Rise And Fall Of Jim Crow
In 1883, The United States Supreme Court ruled that the Civil Rights act of 1875, forbidding discrimination in hotels, trains, and other public spaces, was unconstitutional and not authorized by the 13th or 14th Amendments of the Constitution. The ruling read in part:
“The XIVth Amendment is prohibitory upon the States only, and the legislation authorized to be adopted by Congress for enforcing it is not direct legislation on the matters respecting which the States are prohibited from making or enforcing certain laws, or doing certain acts, but it is corrective legislation, such as may be necessary or proper for counteracting and redressing the effect of such laws or acts.
“The XIIIth Amendment relates to slavery and involuntary servitude (which it abolishes); … yet such legislative power extends only to the subject of slavery and its incidents; and the denial of equal accommodations in inns, public conveyances and places of public amusement (which is forbidden by the sections in question), imposes no badge of slavery or involuntary servitude upon the party, but at most, infringes rights which are protected from State aggression by the XIVth Amendment.”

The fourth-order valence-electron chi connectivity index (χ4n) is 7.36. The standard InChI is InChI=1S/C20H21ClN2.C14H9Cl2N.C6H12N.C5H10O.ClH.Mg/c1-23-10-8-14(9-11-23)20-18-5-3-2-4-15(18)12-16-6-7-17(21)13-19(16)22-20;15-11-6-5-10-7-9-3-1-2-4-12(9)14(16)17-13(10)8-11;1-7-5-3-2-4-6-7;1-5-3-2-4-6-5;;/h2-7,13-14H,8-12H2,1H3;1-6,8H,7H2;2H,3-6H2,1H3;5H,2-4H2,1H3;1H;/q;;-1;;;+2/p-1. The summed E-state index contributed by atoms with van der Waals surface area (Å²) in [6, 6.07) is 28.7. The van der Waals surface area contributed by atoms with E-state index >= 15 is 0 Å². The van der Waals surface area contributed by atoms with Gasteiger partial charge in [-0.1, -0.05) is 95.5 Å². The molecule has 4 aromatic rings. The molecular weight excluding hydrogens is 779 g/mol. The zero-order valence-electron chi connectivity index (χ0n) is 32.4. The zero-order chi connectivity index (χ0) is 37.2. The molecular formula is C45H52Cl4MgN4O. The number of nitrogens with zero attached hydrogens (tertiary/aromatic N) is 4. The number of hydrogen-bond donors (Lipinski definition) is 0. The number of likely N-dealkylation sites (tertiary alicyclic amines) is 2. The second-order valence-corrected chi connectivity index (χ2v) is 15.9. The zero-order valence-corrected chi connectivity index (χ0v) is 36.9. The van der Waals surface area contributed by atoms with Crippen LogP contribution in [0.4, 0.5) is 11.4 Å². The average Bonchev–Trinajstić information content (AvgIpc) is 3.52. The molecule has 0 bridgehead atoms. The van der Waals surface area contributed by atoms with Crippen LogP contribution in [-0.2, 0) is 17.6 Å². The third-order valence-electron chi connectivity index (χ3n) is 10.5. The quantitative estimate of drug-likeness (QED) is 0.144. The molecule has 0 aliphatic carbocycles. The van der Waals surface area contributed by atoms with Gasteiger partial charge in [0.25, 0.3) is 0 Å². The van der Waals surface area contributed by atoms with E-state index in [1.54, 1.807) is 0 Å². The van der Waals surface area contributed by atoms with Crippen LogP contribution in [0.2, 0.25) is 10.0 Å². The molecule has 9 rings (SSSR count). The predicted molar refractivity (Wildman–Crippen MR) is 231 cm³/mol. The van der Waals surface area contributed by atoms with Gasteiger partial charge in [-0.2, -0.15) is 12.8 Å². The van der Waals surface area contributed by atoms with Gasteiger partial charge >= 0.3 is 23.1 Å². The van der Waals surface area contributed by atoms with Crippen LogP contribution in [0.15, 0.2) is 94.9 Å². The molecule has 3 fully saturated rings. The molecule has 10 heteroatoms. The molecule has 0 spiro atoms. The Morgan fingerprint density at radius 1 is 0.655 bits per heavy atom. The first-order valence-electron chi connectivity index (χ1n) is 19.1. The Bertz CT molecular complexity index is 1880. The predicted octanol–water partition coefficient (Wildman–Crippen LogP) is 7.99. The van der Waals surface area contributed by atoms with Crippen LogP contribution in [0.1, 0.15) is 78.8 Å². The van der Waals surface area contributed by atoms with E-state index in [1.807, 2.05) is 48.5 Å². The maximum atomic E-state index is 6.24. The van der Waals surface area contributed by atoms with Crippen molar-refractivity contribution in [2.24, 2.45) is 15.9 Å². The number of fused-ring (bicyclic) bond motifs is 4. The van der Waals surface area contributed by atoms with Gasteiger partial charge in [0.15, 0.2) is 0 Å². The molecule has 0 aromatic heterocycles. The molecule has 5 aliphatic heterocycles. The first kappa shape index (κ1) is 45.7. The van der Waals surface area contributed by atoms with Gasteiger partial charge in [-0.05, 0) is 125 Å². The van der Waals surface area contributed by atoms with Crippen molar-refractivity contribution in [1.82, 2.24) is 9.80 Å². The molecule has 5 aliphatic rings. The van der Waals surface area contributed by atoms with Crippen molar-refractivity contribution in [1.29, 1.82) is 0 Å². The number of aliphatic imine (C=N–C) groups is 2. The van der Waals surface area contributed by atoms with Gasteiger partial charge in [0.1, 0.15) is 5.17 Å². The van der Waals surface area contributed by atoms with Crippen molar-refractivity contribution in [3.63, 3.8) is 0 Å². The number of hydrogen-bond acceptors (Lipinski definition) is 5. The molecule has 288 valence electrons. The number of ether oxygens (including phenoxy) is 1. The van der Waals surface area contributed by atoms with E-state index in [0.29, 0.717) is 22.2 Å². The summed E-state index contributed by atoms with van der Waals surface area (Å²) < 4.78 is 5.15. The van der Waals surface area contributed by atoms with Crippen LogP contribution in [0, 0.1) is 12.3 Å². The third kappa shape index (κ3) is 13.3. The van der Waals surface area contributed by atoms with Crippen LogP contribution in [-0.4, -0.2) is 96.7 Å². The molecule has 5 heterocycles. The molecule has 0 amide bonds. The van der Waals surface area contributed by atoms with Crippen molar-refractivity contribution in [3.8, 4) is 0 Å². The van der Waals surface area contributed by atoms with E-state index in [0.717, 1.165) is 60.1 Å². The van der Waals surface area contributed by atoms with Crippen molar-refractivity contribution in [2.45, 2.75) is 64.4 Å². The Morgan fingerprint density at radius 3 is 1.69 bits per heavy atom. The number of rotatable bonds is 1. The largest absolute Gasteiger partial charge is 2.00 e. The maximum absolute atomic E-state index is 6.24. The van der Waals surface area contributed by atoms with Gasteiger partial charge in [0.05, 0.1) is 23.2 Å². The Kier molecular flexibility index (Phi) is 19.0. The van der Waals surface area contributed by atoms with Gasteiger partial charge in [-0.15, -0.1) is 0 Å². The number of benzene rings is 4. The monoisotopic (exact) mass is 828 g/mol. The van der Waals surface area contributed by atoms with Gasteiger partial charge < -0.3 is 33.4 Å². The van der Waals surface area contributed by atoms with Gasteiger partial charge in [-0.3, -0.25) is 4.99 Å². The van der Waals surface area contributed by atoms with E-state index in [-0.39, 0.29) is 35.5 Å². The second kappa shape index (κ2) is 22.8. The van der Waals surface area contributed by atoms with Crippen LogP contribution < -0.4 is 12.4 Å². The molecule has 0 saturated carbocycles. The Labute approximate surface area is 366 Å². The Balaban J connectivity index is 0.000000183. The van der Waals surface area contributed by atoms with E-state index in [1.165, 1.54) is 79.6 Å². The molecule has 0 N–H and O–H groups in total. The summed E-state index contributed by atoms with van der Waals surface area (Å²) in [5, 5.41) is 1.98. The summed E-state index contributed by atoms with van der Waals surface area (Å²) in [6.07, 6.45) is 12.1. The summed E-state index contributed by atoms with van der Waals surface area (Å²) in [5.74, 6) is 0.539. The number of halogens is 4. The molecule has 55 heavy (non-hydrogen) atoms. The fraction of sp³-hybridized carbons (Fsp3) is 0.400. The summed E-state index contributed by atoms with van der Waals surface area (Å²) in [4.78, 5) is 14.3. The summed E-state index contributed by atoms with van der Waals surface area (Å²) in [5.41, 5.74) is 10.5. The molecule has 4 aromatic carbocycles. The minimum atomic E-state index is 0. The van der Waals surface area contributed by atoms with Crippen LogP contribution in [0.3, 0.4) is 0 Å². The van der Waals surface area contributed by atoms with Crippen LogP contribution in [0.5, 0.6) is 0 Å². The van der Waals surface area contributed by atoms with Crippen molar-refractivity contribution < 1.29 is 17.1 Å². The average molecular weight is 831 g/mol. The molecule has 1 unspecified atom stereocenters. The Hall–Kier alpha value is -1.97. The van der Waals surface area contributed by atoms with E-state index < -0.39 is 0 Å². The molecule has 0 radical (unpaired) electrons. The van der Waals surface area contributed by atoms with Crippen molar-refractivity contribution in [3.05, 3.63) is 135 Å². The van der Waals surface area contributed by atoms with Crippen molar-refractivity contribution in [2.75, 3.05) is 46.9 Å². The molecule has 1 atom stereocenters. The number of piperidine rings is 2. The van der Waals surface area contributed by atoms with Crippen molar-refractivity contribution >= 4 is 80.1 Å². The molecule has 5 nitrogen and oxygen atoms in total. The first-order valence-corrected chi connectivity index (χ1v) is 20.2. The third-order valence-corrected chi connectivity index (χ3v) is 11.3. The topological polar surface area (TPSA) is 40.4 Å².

The decision outraged the black community and many whites as well, for they felt it opened the door to legalized segregation. Bishop Henry McNeil Turner raged at the court for its decision: “The world has never witnessed such barbarous laws entailed upon a free people as have grown out of the decision of the United States Supreme Court, issued October 15, 1883. For that decision alone authorized and now sustains all the unjust discriminations, proscriptions and robberies perpetrated by public carriers upon millions of the nation’s most loyal defenders. It fathers all the ‘Jim-Crow cars’ into which colored people are huddled and compelled to pay as much as the whites, who are given the finest accommodations. It has made the ballot of the black man a parody, his citizenship a nullity and his freedom a burlesque. It has engendered the bitterest feeling between the whites and blacks, and resulted in the deaths of thousands, who would have been living and enjoying life today.” One of the justices on the court, John Harlan, gave a now-famous dissent, writing, “Whereas it is essential to just government we recognize the equality of all men before the law, and hold that it is the duty of government in its dealings with the people to mete out equal and exact justice to all, of whatever nativity, race, color, or persuasion, religious or political; and it being the appropriate object of legislation to enact great fundamental principles into law; I am of opinion that such discrimination is a badge of servitude, the imposition of which congress may prevent under its power, through appropriate legislation, to enforce the thirteenth Amendment; and consequently, without reference to its enlarged power under the fourteenth Amendment, the act of March 1, 1875, is not, in my judgment, repugnant to the constitution.” African Americans would have to wait until 1964 before Congress would again pass a civil-rights law, this time constitutionally acceptable, that would forbid discrimination in public accommodations, employment, and unions.